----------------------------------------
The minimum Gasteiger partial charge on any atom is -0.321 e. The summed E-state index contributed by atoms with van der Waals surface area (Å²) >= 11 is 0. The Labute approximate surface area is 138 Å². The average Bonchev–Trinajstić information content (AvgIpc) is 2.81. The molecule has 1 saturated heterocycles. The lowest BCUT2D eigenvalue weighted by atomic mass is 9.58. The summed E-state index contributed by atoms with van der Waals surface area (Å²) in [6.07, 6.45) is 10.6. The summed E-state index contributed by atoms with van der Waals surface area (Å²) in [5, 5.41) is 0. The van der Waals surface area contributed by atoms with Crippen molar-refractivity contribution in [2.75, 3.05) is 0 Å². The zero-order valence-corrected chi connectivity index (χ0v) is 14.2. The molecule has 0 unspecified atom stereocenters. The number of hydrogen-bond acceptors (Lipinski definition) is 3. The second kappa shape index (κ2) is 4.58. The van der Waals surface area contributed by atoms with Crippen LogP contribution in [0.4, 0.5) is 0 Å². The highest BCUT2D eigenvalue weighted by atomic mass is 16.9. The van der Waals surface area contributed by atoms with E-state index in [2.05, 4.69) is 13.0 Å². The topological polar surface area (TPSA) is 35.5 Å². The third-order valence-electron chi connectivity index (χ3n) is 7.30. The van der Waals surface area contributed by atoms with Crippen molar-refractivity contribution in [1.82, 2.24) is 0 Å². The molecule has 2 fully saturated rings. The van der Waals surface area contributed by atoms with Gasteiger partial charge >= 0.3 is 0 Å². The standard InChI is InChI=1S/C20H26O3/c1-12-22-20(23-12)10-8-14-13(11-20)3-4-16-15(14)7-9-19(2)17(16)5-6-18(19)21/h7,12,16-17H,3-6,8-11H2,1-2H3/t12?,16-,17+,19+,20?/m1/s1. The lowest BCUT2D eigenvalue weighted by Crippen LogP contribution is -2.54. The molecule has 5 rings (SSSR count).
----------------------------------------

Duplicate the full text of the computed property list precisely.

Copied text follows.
The minimum Gasteiger partial charge on any atom is -0.321 e. The summed E-state index contributed by atoms with van der Waals surface area (Å²) >= 11 is 0. The Labute approximate surface area is 138 Å². The average Bonchev–Trinajstić information content (AvgIpc) is 2.81. The molecule has 1 saturated heterocycles. The lowest BCUT2D eigenvalue weighted by atomic mass is 9.58. The summed E-state index contributed by atoms with van der Waals surface area (Å²) in [6.07, 6.45) is 10.6. The summed E-state index contributed by atoms with van der Waals surface area (Å²) in [5, 5.41) is 0. The van der Waals surface area contributed by atoms with Crippen molar-refractivity contribution in [2.75, 3.05) is 0 Å². The zero-order valence-corrected chi connectivity index (χ0v) is 14.2. The molecule has 0 unspecified atom stereocenters. The number of hydrogen-bond acceptors (Lipinski definition) is 3. The second kappa shape index (κ2) is 4.58. The van der Waals surface area contributed by atoms with Crippen LogP contribution in [0.4, 0.5) is 0 Å². The highest BCUT2D eigenvalue weighted by atomic mass is 16.9. The van der Waals surface area contributed by atoms with E-state index in [2.05, 4.69) is 13.0 Å². The topological polar surface area (TPSA) is 35.5 Å². The third-order valence-electron chi connectivity index (χ3n) is 7.30. The van der Waals surface area contributed by atoms with Crippen molar-refractivity contribution in [1.82, 2.24) is 0 Å². The molecule has 2 fully saturated rings. The van der Waals surface area contributed by atoms with Gasteiger partial charge >= 0.3 is 0 Å². The standard InChI is InChI=1S/C20H26O3/c1-12-22-20(23-12)10-8-14-13(11-20)3-4-16-15(14)7-9-19(2)17(16)5-6-18(19)21/h7,12,16-17H,3-6,8-11H2,1-2H3/t12?,16-,17+,19+,20?/m1/s1. The lowest BCUT2D eigenvalue weighted by Crippen LogP contribution is -2.54. The molecule has 5 rings (SSSR count).